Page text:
After a decade as Cuban president, Raul Castro on Thursday completed his second and final term in office with the satisfaction of having initiated necessary economic and social reforms and ensuring a smooth political and generational handover on the island.
Just as he had promised five years ago when he was elected head of state, Castro paved the way for a new and younger leader, ending almost six decades in power of the “historical generation” that led the rebel struggle in 1959 which overthrew dictator Fulgencio Batista, who had been in power since a 1952 coup.
“We have come a long way and it has been a difficult path. But we have done it honorably, together with our people, so that our children now and in the future are happy,” Castro said recently.
The pragmatic and resolute former Cuban leader will turn 87 this coming June.
To reach his goal of making the island a prosperous and sustainable nation, Castro began a series of economic reforms and eliminated old laws and rules to adapt Cuba’s socialism to modern times.
Since July 31, 2006, Castro temporarily took over as president after his brother Fidel fell ill, assuming the political leadership in the country.
In February 2008, Castro was officially elected by the National Assembly as president of the Council of State and vowed to preserve the revolution started in 1959. However, he did start a series of economic and social reforms.
The reforms were aimed at promoting and diversifying the sources of income of the island’s economy and raising the quality of life of the population, without renouncing the social achievements of the last 50 years.
Three years later, he was chosen first secretary of the Communist Party of Cuba (PCC) at the organization’s sixth congress, where delegates approved the economic and social policy guidelines, a document that laid the foundations for reforms to update the island’s socialist model.
These “structural transformations” included the gradual reduction of public jobs, the increase of private work, updating the country’s migration policy, as well as the authorization to purchase and sell homes and vehicles between Cubans.
They also included handing over idle lands to citizens to boost the country’s agricultural production as the government imported around 80 percent of food products at that time.
The corresponding legal norms were published to set up cooperatives in non-agricultural sectors, as well as new laws for foreign investment, water use and reserves and taxes.
In April 2016, the PCC’s seventh congress took place, an occasion on which Castro was reelected as first secretary, a responsibility he will continue to carry out until 2021.
At the congress, progress made in the process of updating the nation’s socialist system was analyzed and new objectives were set aimed at reorganizing Cuba’s monetary policy, prices and finances.
This process has been slow for many, but has shown the complex scenario the Caribbean country has faced in the last few years, a scenario marked by financial limitations and the crisis in Venezuela, its main economic and political ally.
Last month, the PCC admitted a slowdown and errors in its implementation of Castro’s market-style reforms but vowed to continue updating the socialist model.
The party’s central committee held a plenary session which was chaired by Castro to discuss the state of reforms undertaken since 2011 to open up the economy and give the private sector and foreign investment greater roles.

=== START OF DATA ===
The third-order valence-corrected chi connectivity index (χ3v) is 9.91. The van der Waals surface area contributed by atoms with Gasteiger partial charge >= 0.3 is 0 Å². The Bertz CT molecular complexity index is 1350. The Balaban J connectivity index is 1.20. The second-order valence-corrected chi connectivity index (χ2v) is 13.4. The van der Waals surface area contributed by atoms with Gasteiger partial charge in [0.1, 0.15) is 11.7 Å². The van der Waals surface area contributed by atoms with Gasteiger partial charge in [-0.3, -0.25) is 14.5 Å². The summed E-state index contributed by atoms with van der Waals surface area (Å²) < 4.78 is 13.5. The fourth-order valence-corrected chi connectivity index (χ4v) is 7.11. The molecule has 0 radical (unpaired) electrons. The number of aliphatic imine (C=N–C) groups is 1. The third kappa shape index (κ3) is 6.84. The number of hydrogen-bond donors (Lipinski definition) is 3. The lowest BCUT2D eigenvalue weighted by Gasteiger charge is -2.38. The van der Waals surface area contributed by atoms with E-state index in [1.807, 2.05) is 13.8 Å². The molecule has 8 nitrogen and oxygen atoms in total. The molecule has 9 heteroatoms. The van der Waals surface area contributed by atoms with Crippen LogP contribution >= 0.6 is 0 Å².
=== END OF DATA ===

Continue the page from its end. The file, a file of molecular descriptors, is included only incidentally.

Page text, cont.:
In this context, Castro recalled the obstacles the revolution has had to face and overcome over the last six decades.
“In the face of new challenges, the spirit of resistance must prevail. It has characterized our people, without a hint of pessimism and with total confidence in the future,” he said.
Castro, a commander of his brother Fidel’s rebel army, defense minister from 1959 to 2008 and second secretary of the PCC since its founding in 1965, has always been a follower of Fidel’s humanistic ideals.
He has also upheld Cuba’s historic position of self-determination and South-South cooperation, particularly in Latin America and the Caribbean.
Perhaps Castro’s most important international moment was on Dec. 17, 2014, when simultaneously with then U.S. President Barack Obama, he announced that Washington and Havana had agreed to reestablish diplomatic relations.
After months of secret conversations in Canada, the former Cold War adversaries started a path to normalize their ties, a process that has been substantially rolled back by incumbent U.S. President Donald Trump.
The thawing ties reached their climax with Obama’s visit to Havana in March 2016, the first by a U.S. leader in almost a century.
Since then, both governments have taken measures to accelerate the rapprochement, including the end of some economic and political sanctions imposed by Washington, although an embargo remains in place.
However, Trump’s short time in the White House has seen a serious setback in relations, a consequence of supposed “acoustic attacks” that affected the health of U.S. diplomats in Havana as well as his political alignment with radical sectors of the Cuban exile community.
Despite the rollback, Cuba has reiterated its will to continue negotiating pending bilateral issues based on mutual respect and the sovereignty of each nation.
“The Cuban Revolution has withstood the attacks of 11 U.S. administrations of different political stances and here we are free, sovereign and independent,” said Castro last December in his last speech as president in the island’s parliament.
After handing over power to his successor, Castro will continue to act as a deputy to the parliament and as the first secretary of the Central Committee of the ruling PCC, which is considered as the leading force of Cuban society. Enditem